Study selection

Randomised controlled trials (RCTs) that included a contemporaneous control group in statin-naive patients (18 years or older) who underwent cardiac or non-cardiac surgery were eligible for inclusion. Eligible studies had to recruit patients not maintained on long-term statin treatment (statin-naive). Eligible studies were also required to report at least one of the outcomes: death, myocardial infarction, atrial fibrillation and length of intensive care unit (ICU) and hospital stays. Studies that evaluated percutaneous coronary interventions or cardioversion were excluded.

The included studies evaluated various types of statin that included fluvastatin, rosuvastatin, atorvastatin, simvastatin and pravastatin. Statin doses and regimens varied between studies. It appeared that placebo was the comparator in most studies. Total duration of statin treatment varied from three to 67 days. Preoperative treatment duration ranged from two to 37 days. Postoperative treatment duration ranged from seven to 30 days. Most studies involved cardiac surgery; some involved non-cardiac or vascular surgery. Where reported, most patients were male.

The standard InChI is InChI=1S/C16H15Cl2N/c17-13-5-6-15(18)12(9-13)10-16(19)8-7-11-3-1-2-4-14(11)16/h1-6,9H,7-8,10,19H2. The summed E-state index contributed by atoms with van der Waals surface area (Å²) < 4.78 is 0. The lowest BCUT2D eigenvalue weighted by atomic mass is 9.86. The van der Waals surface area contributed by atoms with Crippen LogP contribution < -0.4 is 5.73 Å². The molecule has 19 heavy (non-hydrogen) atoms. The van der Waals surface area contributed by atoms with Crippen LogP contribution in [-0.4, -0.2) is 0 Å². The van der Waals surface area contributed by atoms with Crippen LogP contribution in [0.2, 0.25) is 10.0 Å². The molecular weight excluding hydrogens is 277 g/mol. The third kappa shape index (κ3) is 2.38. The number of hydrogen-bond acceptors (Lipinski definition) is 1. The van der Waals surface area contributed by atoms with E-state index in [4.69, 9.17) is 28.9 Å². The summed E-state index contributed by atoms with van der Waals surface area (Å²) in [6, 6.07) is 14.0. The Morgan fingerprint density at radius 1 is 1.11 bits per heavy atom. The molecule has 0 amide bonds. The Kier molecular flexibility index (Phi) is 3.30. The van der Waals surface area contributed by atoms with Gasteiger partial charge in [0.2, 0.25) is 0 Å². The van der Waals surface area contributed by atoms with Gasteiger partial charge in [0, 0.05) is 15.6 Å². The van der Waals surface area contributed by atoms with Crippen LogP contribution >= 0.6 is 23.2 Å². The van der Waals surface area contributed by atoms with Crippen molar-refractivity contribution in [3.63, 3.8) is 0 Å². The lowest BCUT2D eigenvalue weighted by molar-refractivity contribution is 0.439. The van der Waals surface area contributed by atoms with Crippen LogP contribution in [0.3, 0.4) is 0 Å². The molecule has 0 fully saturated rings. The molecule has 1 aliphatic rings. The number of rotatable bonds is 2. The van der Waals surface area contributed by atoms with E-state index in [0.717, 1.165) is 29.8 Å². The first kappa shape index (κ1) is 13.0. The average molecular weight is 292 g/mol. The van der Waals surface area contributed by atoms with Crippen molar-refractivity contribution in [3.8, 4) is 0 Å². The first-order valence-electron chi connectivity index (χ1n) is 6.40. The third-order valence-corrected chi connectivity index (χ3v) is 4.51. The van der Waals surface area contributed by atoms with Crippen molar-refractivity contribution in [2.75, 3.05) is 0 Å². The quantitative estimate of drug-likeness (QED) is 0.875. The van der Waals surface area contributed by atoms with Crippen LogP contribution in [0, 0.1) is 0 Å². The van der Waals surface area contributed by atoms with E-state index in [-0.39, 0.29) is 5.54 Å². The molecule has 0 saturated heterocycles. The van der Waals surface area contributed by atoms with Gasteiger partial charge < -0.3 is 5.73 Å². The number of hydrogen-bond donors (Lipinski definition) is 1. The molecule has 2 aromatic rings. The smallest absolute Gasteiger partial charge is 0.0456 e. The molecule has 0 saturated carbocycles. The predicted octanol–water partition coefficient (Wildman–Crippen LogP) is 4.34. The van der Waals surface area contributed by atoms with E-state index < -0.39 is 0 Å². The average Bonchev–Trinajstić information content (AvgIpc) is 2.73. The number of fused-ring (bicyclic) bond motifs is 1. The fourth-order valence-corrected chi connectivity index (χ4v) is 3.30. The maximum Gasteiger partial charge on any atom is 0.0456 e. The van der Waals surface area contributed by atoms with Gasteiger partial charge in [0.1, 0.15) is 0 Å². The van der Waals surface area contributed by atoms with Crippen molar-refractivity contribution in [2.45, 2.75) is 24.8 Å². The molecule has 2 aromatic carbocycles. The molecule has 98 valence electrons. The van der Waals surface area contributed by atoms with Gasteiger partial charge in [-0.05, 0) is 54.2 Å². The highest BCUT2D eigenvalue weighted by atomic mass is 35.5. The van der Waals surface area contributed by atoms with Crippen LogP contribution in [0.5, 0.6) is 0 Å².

Two reviewers independently assessed studies for inclusion. Any disagreements were resolved by consensus or by a third reviewer.

Assessment of study quality

Study quality was assessed using the tool described by the Cochrane Statistical Methods Group. Each study was classified as low-risk, unclear or high-risk for bias. Studies that reporting all the quality domains using appropriate methods were judged to be of low risk of bias.

The authors did not state how many reviewers performed quality assessment.

Data extraction